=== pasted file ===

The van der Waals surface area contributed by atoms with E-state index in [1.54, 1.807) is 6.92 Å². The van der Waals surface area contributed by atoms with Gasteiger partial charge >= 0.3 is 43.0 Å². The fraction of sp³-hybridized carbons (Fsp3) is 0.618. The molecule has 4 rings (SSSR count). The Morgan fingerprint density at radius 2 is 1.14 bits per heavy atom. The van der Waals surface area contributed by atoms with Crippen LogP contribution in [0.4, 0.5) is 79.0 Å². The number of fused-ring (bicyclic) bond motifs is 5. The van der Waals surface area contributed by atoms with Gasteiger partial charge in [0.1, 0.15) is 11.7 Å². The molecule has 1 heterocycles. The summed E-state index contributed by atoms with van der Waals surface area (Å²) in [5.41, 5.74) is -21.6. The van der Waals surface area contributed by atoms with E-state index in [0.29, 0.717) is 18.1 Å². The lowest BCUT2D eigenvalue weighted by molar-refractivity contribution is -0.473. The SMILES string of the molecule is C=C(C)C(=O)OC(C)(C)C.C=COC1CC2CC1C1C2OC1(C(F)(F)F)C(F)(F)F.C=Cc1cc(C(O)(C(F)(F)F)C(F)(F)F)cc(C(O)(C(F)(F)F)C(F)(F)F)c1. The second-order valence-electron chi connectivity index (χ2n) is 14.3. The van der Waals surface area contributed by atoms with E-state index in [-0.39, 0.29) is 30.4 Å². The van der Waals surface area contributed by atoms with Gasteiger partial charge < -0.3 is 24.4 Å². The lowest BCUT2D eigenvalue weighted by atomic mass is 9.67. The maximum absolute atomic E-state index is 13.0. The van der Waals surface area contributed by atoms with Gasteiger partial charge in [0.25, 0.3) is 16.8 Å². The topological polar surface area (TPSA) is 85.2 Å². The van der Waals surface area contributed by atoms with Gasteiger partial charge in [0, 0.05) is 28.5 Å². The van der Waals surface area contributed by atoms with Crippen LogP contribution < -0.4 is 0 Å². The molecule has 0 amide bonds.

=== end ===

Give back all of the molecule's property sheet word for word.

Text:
The van der Waals surface area contributed by atoms with E-state index in [1.54, 1.807) is 6.92 Å². The van der Waals surface area contributed by atoms with Gasteiger partial charge >= 0.3 is 43.0 Å². The fraction of sp³-hybridized carbons (Fsp3) is 0.618. The molecule has 4 rings (SSSR count). The Morgan fingerprint density at radius 2 is 1.14 bits per heavy atom. The van der Waals surface area contributed by atoms with Crippen LogP contribution in [0.4, 0.5) is 79.0 Å². The number of fused-ring (bicyclic) bond motifs is 5. The van der Waals surface area contributed by atoms with Gasteiger partial charge in [0.1, 0.15) is 11.7 Å². The molecule has 1 heterocycles. The summed E-state index contributed by atoms with van der Waals surface area (Å²) in [5.41, 5.74) is -21.6. The van der Waals surface area contributed by atoms with E-state index in [0.29, 0.717) is 18.1 Å². The lowest BCUT2D eigenvalue weighted by molar-refractivity contribution is -0.473. The SMILES string of the molecule is C=C(C)C(=O)OC(C)(C)C.C=COC1CC2CC1C1C2OC1(C(F)(F)F)C(F)(F)F.C=Cc1cc(C(O)(C(F)(F)F)C(F)(F)F)cc(C(O)(C(F)(F)F)C(F)(F)F)c1. The second-order valence-electron chi connectivity index (χ2n) is 14.3. The van der Waals surface area contributed by atoms with E-state index in [-0.39, 0.29) is 30.4 Å². The van der Waals surface area contributed by atoms with Gasteiger partial charge < -0.3 is 24.4 Å². The lowest BCUT2D eigenvalue weighted by atomic mass is 9.67. The maximum absolute atomic E-state index is 13.0. The van der Waals surface area contributed by atoms with Gasteiger partial charge in [0.25, 0.3) is 16.8 Å². The topological polar surface area (TPSA) is 85.2 Å². The van der Waals surface area contributed by atoms with Gasteiger partial charge in [0, 0.05) is 28.5 Å². The van der Waals surface area contributed by atoms with Crippen LogP contribution < -0.4 is 0 Å². The molecule has 0 amide bonds.